It’s very easy to get confused when you read about the mechanisms of SSRI drugs, particularly when they involve clinical trial language and all the scientific jargon that comes with that. Dr David Healy’s recent post, on his blog, about Seroxat (Paroxetine) in youth was quite difficult for me to digest, however luckily Laurie Oakley explained it in quite simple terms.
Healy’s post was about the ‘continuation phase’ of a trial of Seroxat from GSK’s notorious 329 study.
According to Healy (in his post – see here):
“...All the fuss about Study 329 centers on its 8 week acute phase.
But this study had a 24 week Continuation Phase that has never been published.
Laurie explains the post in simple terms, and also why it is so important in the story of Seroxat, she said:
“..Looks to me like the continuation phase didn’t produce a desirable outcome, even if they tweaked it, and seemed to result in negative information about the drug’s longer-term potential. In the absence of a positive outcome the study results were put away while the idea of long-term prescribing was promoted anyway.
JAACAP, who published and will not retract the acute phase of the study (which sucked but researchers portrayed the drug positively), will not publish the continuation phase of the study submitted by the RIAT team (a study which should have been paid attention to by the original reseachers and this is why it needed to be published)…”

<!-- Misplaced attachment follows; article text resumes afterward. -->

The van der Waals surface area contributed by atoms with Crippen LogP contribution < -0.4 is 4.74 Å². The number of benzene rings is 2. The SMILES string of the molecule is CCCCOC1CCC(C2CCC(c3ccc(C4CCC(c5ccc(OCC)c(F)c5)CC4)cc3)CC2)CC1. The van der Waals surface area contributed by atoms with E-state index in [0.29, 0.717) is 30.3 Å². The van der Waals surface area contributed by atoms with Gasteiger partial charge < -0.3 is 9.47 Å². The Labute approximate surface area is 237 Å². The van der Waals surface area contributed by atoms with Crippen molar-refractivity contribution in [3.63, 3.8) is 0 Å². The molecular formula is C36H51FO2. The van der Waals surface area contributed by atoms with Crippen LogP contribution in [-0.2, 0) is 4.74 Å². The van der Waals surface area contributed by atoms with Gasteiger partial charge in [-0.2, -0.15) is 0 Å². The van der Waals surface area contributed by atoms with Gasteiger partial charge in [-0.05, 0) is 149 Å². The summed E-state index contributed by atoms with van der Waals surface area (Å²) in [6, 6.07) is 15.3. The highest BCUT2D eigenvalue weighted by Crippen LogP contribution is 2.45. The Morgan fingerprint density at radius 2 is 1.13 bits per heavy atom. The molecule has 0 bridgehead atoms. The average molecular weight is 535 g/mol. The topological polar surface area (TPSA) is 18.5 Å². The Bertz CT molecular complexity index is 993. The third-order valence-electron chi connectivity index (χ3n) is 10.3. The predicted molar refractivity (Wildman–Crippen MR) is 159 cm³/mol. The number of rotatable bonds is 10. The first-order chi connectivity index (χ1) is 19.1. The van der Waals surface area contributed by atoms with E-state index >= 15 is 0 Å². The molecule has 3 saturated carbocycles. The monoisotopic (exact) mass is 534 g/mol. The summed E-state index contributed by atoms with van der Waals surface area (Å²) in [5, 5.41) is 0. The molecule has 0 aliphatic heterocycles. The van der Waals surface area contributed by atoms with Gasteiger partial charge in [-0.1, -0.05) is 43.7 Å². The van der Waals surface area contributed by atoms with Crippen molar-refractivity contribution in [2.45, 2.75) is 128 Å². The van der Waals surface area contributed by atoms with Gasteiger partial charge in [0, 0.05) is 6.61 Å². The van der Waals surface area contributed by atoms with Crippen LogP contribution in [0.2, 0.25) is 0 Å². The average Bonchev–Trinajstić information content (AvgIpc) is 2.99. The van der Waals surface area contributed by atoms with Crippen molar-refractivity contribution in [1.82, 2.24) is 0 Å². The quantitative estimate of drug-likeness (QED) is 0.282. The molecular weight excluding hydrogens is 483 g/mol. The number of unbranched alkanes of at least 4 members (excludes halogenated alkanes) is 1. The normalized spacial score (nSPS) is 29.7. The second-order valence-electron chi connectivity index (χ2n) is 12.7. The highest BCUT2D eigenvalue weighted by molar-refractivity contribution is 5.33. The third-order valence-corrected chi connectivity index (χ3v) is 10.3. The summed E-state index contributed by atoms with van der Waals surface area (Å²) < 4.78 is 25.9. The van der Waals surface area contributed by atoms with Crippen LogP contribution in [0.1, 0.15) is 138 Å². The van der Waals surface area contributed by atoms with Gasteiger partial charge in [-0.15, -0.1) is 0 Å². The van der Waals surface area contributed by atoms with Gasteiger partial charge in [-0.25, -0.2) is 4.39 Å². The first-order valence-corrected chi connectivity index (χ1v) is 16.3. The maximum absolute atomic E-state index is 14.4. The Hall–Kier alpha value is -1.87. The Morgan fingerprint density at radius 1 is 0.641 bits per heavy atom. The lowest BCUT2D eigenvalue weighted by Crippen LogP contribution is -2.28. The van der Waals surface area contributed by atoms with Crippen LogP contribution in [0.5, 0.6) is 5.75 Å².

It seems to me, that Seroxat has never been adequately studied for long term damage.If GSK’s own trial (illustrated above) shows harms in its 24 week continuation study- what harm is done after a year or more?
Effectively, those still ingesting it after, 5, 10, 15, or even 20 years- are GSK’s guinea pigs. I have seen the long term damage from SSRI’s, I have experienced medium term damage myself (I was on Seroxat almost 4 years), but who is studying these long term outcomes in the general population?
Thanks to Laurie for her input (for the quote).
See her video and book here-